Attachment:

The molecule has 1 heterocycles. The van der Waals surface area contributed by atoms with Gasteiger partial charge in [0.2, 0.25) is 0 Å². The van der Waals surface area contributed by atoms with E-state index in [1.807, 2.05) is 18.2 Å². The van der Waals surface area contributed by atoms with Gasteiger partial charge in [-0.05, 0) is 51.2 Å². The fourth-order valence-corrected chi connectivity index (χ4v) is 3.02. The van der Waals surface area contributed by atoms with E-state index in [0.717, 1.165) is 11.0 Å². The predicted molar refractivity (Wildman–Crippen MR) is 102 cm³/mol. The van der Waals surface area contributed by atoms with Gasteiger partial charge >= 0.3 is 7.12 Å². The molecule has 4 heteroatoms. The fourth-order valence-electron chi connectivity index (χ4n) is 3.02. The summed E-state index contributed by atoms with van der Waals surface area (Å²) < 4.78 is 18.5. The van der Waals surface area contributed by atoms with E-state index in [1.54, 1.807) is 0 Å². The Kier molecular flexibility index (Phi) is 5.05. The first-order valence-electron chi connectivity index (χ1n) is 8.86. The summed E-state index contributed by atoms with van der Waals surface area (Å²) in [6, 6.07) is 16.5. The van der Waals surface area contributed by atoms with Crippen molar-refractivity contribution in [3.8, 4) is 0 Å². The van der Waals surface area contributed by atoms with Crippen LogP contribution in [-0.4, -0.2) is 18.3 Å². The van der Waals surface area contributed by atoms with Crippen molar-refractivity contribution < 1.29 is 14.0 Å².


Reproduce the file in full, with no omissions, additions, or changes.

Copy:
The molecule has 1 heterocycles. The van der Waals surface area contributed by atoms with Gasteiger partial charge in [0.2, 0.25) is 0 Å². The van der Waals surface area contributed by atoms with E-state index in [1.807, 2.05) is 18.2 Å². The van der Waals surface area contributed by atoms with Gasteiger partial charge in [-0.05, 0) is 51.2 Å². The fourth-order valence-corrected chi connectivity index (χ4v) is 3.02. The van der Waals surface area contributed by atoms with E-state index in [0.717, 1.165) is 11.0 Å². The predicted molar refractivity (Wildman–Crippen MR) is 102 cm³/mol. The van der Waals surface area contributed by atoms with Gasteiger partial charge >= 0.3 is 7.12 Å². The molecule has 4 heteroatoms. The fourth-order valence-electron chi connectivity index (χ4n) is 3.02. The summed E-state index contributed by atoms with van der Waals surface area (Å²) < 4.78 is 18.5. The van der Waals surface area contributed by atoms with E-state index in [1.54, 1.807) is 0 Å². The Kier molecular flexibility index (Phi) is 5.05. The first-order valence-electron chi connectivity index (χ1n) is 8.86. The summed E-state index contributed by atoms with van der Waals surface area (Å²) in [6, 6.07) is 16.5. The van der Waals surface area contributed by atoms with Crippen molar-refractivity contribution in [3.8, 4) is 0 Å². The van der Waals surface area contributed by atoms with Crippen LogP contribution in [-0.4, -0.2) is 18.3 Å². The van der Waals surface area contributed by atoms with Crippen molar-refractivity contribution < 1.29 is 14.0 Å².